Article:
The use of Twitter grew tremendously at the conference. I heard that more than 1,500 tweets went out from sessions, so many that AASLH created a summary via Storify (and further proof that Twitter isn’t just for the young digerati). I experimented with Periscope, which provides a live video feed on Twitter. I’m still getting the hang of it (first rule: be sure you’re pointing the phone camera at the scene, not looking down at your feet, when you’re fussing with the phone to start recording). I was skeptical about its ability to attract an audience but surprisingly lots of people watched it immediately (Periscope provides statistics both during and after recordings; 96 people watched my video of the exhibit hall). You definitely will want to see how you might want to use this smartphone application for promoting events, lectures, and programs at your museum or site. Everywhere on the web a Tweet can go, a Periscope can go, too.
— Max van Balgooy (@Maxvanbalgooy) September 15, 2016
Tom Segrue’s plenary presentation about Detroit’s history also included observations about the impact of racial segregation, manufacturing, and economic redevelopment has had on its successes and failures, which is a cautionary example to other cities around the country. My hometown of Rockville, Maryland is much smaller than Detroit, but I immediately saw the parallels around segregation and redevelopment for the last 50 years. His book, The Origins of the Urban Crisis, has mostly attracted the attention of academic historians (and a couple prestigious awards), but preservationists and public historians should learn about him as well because of his analysis of downtown revitalization efforts and gentrification. His presentation is now available free from AASLH via SoundCloud and iTunes. AASLH has provided another dozen audio recordings of sessions from this meeting, many that relate to house museums and historic sites, and in a month the webinars of selected sessions will be available. Thanks, AASLH!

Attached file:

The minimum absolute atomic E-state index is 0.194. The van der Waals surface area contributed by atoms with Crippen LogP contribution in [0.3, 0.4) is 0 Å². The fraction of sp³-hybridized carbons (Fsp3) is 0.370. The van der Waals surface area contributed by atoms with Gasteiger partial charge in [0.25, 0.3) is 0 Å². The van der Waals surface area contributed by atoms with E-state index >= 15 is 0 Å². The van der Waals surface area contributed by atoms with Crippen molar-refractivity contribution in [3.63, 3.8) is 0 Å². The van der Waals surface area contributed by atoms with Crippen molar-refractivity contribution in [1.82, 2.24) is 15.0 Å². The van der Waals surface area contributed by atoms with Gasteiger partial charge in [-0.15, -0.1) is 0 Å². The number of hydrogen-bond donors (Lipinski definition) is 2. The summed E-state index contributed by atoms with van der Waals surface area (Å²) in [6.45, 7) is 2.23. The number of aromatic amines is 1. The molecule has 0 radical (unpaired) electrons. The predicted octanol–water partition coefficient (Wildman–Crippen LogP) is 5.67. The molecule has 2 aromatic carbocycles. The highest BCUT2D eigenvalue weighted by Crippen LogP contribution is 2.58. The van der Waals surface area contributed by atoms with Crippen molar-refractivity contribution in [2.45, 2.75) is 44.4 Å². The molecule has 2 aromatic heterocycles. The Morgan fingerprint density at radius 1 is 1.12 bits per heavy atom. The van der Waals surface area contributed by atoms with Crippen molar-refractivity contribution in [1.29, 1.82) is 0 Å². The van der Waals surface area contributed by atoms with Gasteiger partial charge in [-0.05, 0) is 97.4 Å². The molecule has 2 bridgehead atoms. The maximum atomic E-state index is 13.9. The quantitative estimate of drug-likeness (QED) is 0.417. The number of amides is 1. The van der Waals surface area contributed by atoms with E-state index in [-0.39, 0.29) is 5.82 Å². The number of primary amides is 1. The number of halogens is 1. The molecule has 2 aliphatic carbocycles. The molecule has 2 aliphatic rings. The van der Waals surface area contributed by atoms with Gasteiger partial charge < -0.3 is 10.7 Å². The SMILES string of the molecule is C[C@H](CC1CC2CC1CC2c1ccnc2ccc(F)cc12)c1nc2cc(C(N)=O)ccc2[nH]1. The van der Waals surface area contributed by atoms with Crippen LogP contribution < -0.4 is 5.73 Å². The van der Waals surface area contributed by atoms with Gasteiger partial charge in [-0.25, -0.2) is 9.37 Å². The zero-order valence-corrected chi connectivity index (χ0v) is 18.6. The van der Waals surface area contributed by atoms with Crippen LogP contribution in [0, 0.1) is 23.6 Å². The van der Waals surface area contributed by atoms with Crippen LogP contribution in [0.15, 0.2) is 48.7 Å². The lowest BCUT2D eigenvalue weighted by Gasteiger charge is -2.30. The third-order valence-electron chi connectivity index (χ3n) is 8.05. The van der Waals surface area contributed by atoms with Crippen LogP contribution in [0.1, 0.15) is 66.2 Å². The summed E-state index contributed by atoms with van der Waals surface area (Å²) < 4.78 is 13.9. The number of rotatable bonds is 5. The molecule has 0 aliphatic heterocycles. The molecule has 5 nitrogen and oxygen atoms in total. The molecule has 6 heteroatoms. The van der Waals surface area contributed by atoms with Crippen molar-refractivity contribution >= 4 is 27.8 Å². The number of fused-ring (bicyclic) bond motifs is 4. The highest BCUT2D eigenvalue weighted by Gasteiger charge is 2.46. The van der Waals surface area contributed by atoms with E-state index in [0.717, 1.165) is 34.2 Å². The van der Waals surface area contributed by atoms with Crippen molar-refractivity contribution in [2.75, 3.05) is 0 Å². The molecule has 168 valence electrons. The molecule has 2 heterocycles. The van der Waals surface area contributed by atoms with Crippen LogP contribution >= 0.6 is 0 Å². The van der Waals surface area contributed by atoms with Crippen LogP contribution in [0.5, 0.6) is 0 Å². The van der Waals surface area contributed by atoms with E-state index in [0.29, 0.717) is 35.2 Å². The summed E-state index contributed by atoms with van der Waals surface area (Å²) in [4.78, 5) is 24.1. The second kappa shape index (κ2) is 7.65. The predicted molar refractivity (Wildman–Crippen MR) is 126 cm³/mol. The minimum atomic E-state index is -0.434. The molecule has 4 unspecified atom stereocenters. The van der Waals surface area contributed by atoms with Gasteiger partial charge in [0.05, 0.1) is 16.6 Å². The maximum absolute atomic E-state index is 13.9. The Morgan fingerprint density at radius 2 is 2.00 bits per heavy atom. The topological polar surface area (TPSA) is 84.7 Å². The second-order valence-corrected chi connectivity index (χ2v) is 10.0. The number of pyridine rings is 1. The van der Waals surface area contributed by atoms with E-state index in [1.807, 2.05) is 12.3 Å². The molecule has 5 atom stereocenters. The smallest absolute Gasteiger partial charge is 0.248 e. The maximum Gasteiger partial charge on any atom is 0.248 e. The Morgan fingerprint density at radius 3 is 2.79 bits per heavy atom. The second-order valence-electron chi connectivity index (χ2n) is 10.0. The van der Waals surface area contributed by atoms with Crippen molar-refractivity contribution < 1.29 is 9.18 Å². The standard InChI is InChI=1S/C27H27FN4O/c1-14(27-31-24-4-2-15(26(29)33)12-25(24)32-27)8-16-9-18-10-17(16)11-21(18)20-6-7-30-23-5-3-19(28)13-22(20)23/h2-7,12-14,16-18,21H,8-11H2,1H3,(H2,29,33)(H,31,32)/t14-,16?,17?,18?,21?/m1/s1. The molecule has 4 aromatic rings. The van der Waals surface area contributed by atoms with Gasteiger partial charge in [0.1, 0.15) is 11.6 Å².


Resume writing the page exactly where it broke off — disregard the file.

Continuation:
I was involved with a couple sessions during the conference and in case you missed them, I’m sharing the handouts of resources and contact information that we distributed:
- After the Financial Crime: Putting the Pieces Back Together
- Can You Handle the Truth? Interpreting Sensitive and Difficult Topics
I also learned a lot, both in the sessions and in the hallways chatting with friends, so I’ll be sharing those in future posts so this annual meeting will continue to live on for a few more weeks.
I’ll be in Detroit for the next few days enjoying the annual meeting of the American Association for State and Local History. I’ve been a member for about 40 years and I don’t think I’ve missed a conference during the last decade—does this make me a history nerd?